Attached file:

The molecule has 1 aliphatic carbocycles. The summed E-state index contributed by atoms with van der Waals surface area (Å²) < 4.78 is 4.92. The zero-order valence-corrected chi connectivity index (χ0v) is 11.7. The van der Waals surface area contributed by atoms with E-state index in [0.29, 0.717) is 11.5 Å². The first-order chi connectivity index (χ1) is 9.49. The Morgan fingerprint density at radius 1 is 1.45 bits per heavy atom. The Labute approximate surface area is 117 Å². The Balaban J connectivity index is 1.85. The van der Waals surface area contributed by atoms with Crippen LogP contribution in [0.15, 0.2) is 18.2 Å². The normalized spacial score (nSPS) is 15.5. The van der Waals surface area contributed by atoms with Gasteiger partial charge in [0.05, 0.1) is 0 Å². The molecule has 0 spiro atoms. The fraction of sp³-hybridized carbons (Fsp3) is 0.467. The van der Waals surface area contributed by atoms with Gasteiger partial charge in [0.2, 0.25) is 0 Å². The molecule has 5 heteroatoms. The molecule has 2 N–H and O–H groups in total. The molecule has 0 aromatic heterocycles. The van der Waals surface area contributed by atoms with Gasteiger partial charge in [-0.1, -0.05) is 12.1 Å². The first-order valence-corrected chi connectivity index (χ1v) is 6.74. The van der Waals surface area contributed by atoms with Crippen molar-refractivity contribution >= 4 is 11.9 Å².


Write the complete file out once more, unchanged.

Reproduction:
The molecule has 1 aliphatic carbocycles. The summed E-state index contributed by atoms with van der Waals surface area (Å²) < 4.78 is 4.92. The zero-order valence-corrected chi connectivity index (χ0v) is 11.7. The van der Waals surface area contributed by atoms with E-state index in [0.29, 0.717) is 11.5 Å². The first-order chi connectivity index (χ1) is 9.49. The Morgan fingerprint density at radius 1 is 1.45 bits per heavy atom. The Labute approximate surface area is 117 Å². The Balaban J connectivity index is 1.85. The van der Waals surface area contributed by atoms with Crippen LogP contribution in [0.15, 0.2) is 18.2 Å². The normalized spacial score (nSPS) is 15.5. The van der Waals surface area contributed by atoms with Gasteiger partial charge in [0.05, 0.1) is 0 Å². The molecule has 0 spiro atoms. The fraction of sp³-hybridized carbons (Fsp3) is 0.467. The van der Waals surface area contributed by atoms with Gasteiger partial charge in [0.2, 0.25) is 0 Å². The molecule has 5 heteroatoms. The molecule has 2 N–H and O–H groups in total. The molecule has 0 aromatic heterocycles. The van der Waals surface area contributed by atoms with Gasteiger partial charge in [-0.1, -0.05) is 12.1 Å². The first-order valence-corrected chi connectivity index (χ1v) is 6.74. The van der Waals surface area contributed by atoms with Crippen molar-refractivity contribution >= 4 is 11.9 Å².